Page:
I think the Pitchfork piece that John references had more to do with the explosion of point-and-shooters and mobile phone photographers turning gigs into a sea of electronic devices raised in the air. It was a well-written article that touched on the way we often mediate our direct experiences of live music via gadgets a bit too heavily and possibly lead ourselves into a less engaging, less immersive experience as a result. While I agreed with many of its points, here I was focusing a bit more on how photos and videos from amateurs have now become a fact of gig life. Venues can either choose to clamp down hard to stop it, or they can find a way to support what is possibly just another evolution in how we interact with the live performance.

I heartily agree with Dave on Corsica. I'd second-guess attending that venue in lieu of going to either other venues or another city to see a particular show. Their comment was low, or at the least poorly phrased.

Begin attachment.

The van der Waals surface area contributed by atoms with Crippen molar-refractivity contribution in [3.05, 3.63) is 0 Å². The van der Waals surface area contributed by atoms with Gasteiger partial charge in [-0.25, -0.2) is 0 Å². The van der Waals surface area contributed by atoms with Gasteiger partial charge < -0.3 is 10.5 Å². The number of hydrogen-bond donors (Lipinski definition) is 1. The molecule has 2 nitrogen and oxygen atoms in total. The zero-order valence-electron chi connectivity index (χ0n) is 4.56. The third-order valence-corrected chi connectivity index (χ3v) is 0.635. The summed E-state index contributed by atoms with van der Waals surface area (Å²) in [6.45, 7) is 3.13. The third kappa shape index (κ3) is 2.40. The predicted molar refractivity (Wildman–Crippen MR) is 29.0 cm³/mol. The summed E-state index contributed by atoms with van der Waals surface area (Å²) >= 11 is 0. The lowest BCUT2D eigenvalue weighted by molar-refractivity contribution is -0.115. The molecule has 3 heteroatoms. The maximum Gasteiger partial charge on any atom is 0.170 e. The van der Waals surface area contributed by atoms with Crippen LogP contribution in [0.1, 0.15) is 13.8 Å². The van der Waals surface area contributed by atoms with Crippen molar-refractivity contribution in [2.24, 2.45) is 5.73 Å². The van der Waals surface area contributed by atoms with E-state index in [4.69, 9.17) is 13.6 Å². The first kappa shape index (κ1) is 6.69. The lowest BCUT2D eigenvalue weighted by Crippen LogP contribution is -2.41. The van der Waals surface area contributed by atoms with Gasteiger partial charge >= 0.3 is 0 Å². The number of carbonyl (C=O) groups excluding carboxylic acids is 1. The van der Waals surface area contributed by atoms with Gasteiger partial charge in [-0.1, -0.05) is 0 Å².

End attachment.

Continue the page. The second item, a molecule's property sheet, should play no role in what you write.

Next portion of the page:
The 3 song rule, I'm cross about. If there's a massive amount of photographers for a larger venue or show, sure there should be some regulation but I feel the song limit is both right and wrong. It's right in the way it limits a large number of photographers from turning the show into a strobe fest. But on the other hand, a photographer who is waiting for a song they know will produce great shots (this is how I operate) will be at the whim of a limit. Gogol Bordello, for instance, has amazing shooting opportunities such as with their lit drums. Miss that due to a limit and you miss one of the most memorable moments people will be looking for.

A while back Pitchfork had a similar article, but more focused on the influx of photographers that seemed to sprout out of nowhere. Granted they probably exaggerated, but I agreed with them (and the current comments) that photographers should be absolutely respectful and unobtrusive as possible to the concert experience. I have always tried to obtain permission from either merch or band themselves, out of respect. If I don't get it, that's fine-I'm there because I like the band.